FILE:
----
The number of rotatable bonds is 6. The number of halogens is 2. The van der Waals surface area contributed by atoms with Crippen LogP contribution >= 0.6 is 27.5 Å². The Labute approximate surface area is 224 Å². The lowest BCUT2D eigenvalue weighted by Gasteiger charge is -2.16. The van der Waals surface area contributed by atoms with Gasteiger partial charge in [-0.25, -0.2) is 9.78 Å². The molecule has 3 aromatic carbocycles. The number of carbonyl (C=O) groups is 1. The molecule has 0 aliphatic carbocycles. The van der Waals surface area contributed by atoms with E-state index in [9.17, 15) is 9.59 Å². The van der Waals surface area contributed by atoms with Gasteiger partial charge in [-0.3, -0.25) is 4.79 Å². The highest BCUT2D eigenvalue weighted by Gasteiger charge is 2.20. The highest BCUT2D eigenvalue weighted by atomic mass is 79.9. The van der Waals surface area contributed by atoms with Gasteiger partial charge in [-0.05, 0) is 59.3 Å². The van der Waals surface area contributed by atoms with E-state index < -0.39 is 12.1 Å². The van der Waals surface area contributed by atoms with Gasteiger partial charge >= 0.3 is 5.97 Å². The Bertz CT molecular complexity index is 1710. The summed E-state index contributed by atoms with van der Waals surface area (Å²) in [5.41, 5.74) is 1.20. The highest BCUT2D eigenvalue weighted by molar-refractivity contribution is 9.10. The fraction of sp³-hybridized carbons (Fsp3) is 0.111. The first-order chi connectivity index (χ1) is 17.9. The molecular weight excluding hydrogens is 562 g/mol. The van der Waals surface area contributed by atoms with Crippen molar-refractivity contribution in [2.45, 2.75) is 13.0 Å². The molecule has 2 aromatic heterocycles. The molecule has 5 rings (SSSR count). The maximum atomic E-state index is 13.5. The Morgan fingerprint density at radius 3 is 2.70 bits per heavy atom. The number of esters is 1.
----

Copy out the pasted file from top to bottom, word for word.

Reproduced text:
The number of rotatable bonds is 6. The number of halogens is 2. The van der Waals surface area contributed by atoms with Crippen LogP contribution >= 0.6 is 27.5 Å². The Labute approximate surface area is 224 Å². The lowest BCUT2D eigenvalue weighted by Gasteiger charge is -2.16. The van der Waals surface area contributed by atoms with Gasteiger partial charge in [-0.25, -0.2) is 9.78 Å². The molecule has 3 aromatic carbocycles. The number of carbonyl (C=O) groups is 1. The molecule has 0 aliphatic carbocycles. The van der Waals surface area contributed by atoms with E-state index in [9.17, 15) is 9.59 Å². The van der Waals surface area contributed by atoms with Gasteiger partial charge in [-0.3, -0.25) is 4.79 Å². The highest BCUT2D eigenvalue weighted by Gasteiger charge is 2.20. The highest BCUT2D eigenvalue weighted by atomic mass is 79.9. The van der Waals surface area contributed by atoms with Gasteiger partial charge in [-0.05, 0) is 59.3 Å². The van der Waals surface area contributed by atoms with E-state index < -0.39 is 12.1 Å². The van der Waals surface area contributed by atoms with Gasteiger partial charge >= 0.3 is 5.97 Å². The Bertz CT molecular complexity index is 1710. The summed E-state index contributed by atoms with van der Waals surface area (Å²) in [5.41, 5.74) is 1.20. The highest BCUT2D eigenvalue weighted by molar-refractivity contribution is 9.10. The fraction of sp³-hybridized carbons (Fsp3) is 0.111. The first-order chi connectivity index (χ1) is 17.9. The molecular weight excluding hydrogens is 562 g/mol. The van der Waals surface area contributed by atoms with Crippen molar-refractivity contribution in [2.45, 2.75) is 13.0 Å². The molecule has 2 aromatic heterocycles. The molecule has 5 rings (SSSR count). The maximum atomic E-state index is 13.5. The Morgan fingerprint density at radius 3 is 2.70 bits per heavy atom. The number of esters is 1.